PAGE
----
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2 Okt 2023

Singapore: Reports highlight lack of accessible transport for migrant workers in remote accommodation; incl. co. comment

Recent reports have highlighted the plight of migrant workers in Singapore, as workers living in accommodation at a distance from their workplace have been forced to use illegal transportation in one instance, and travel significant distances only to wait for a long commute in another.

The Straits Times reports workers living in dormitory accommodation along Kanji Way are using an illegal service provided by lorry drivers due to a lack of bus services in their area. While some employers provide transportation, others do not or only provide it on working days while one transport business owner said costs for providing transport on off days should be included in project tenders.

A similar issue has been highlighted by NGO Transient Workers Count Too (TWC2). Vice President Alex Au said workers are enduring long waits for shuttle buses to take them to the nearest public transport, 5km away from their accommodation. Au highlighted a particular dormitory along Tanah Merah Coast Road which lacked medical facilities and is at a significant distance from public transport networks. He said Singaporeans would not be housed in similar accommodation. The dormitory has been the object of complaints from migrant workers for "months". The dormitory is reportedly operated by Changi East Dorm Dwall, a wholly-owned subsidiary of Huationg Global.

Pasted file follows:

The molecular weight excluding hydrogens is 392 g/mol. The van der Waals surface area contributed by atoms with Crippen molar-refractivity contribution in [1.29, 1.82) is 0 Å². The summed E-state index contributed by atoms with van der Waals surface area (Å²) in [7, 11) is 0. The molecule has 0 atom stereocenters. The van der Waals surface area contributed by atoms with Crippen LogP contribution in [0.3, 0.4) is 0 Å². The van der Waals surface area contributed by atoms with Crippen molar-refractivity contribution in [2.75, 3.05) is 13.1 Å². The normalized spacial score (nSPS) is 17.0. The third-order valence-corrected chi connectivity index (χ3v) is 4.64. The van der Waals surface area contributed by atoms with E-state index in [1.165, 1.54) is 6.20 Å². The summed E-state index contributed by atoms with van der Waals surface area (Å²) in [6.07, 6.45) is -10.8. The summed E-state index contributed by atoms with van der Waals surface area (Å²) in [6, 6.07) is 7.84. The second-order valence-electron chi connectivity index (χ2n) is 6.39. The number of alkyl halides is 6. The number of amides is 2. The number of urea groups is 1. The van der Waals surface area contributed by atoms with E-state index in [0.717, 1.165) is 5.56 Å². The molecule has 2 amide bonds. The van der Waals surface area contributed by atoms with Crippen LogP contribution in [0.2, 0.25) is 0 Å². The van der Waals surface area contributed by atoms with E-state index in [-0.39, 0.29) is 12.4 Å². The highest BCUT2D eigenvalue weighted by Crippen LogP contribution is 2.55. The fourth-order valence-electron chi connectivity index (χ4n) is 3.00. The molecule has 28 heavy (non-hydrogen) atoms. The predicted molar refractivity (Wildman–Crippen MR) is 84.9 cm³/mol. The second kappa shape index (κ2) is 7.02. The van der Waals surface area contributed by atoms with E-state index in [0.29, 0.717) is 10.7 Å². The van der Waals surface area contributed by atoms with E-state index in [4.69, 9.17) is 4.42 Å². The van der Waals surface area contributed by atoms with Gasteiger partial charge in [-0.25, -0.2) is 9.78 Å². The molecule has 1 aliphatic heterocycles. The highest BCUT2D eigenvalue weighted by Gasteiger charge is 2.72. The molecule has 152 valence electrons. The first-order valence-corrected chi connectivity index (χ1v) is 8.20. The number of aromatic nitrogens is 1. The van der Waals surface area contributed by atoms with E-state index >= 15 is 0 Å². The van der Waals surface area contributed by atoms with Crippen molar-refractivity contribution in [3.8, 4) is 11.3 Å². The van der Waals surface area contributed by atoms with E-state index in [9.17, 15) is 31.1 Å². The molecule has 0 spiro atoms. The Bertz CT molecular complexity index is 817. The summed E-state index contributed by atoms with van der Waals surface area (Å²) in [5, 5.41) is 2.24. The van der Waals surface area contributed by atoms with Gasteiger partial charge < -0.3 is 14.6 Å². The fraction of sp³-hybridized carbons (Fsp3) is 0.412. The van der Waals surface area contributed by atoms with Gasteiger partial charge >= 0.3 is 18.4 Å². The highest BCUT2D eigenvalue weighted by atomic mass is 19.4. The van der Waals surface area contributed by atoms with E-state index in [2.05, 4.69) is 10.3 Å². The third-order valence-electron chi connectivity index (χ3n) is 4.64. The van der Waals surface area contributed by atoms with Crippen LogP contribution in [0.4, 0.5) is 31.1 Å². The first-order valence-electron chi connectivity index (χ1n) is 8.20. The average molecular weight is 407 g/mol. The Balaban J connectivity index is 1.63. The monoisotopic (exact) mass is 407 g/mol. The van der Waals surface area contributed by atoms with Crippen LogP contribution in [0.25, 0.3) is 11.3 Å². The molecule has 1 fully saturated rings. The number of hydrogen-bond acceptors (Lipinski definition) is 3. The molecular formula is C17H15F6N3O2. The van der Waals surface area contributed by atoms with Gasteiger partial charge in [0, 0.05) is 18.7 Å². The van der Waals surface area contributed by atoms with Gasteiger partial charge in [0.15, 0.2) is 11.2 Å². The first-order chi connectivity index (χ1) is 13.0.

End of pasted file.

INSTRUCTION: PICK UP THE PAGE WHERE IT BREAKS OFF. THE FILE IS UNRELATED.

In comments reported in Today Online, the dormitory operator said queues for use of shuttle buses from the accommodation were comparable to Singaporeans going to work at peak times, that there is a procedure in place if workers fall ill and that the dormitory is "spacious with full facilities".

“The dormitory operator or the employers who choose to put their workers there should bear the cost of making life easier for the men. The workers themselves should not have to bear the cost of others' mistakes, by having to walk in a hot sun, wasting time waiting for the bus, or paying for the shuttle ride”
Alex Au, VP TWC2

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